The Camborne School of Mines Geothermal Energy Project had a home-grown 3-dimensional display package, written in Fortran and running on DEC Vax machines. Working for Haydn Scholes, with other maintainers, I added patches including (most strenuously) additions to extend from wireframe into 3D polygon display
It looks dated now but was perfect for the technology of the time. I did various amendments but the meatiest involved some serious maths for the display of solid objects. Up until then, all the display was lines and crosses, which is a whole deal less difficult than solids, where you cannot just plot one object on top of another.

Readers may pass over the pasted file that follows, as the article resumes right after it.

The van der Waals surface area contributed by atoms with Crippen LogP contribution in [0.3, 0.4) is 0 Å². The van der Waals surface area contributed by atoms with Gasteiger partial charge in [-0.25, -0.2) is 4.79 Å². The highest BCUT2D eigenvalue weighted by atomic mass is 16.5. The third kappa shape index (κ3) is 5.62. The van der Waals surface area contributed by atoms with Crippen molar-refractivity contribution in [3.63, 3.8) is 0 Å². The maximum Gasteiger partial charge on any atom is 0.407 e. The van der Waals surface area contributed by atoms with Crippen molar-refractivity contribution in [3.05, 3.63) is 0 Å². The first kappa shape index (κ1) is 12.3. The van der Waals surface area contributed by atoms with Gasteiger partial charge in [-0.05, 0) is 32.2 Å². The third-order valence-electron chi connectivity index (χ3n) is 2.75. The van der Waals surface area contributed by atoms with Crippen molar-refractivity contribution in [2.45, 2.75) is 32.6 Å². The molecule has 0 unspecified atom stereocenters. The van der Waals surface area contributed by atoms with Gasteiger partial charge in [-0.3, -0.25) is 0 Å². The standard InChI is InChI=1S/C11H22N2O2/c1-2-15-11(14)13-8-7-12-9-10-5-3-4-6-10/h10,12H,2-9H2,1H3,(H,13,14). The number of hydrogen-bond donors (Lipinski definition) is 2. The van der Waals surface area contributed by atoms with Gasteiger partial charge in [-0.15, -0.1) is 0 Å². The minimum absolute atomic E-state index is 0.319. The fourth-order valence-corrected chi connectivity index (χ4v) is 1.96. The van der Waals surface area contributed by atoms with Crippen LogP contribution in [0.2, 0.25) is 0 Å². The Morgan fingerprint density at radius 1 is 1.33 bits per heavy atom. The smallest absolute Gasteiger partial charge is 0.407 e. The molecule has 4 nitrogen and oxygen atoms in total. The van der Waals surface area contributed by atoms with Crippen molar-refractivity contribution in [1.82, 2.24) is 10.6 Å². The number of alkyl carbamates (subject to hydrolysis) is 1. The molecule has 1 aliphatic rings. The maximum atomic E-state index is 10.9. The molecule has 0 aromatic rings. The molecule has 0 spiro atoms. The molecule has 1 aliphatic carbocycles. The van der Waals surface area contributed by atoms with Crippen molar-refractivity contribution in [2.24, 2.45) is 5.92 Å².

I used "Newells" algorithm, lots of trigonometry and brainache, plus of course help from the cleverer guys around me. The various intermediate buggy results looked like they had been scrambled by the wrong end of Scotty''s teleporter, but eventually things came right. The purpose was to display data from a rock-fracture modelling package. The geophysicists (in whose mathematical shadow I cowered) had some clever predictions of how fluids and rock mixed under pressure 2km - 6km below ground, and could guess at structures of 3D crazy paving fracture networks.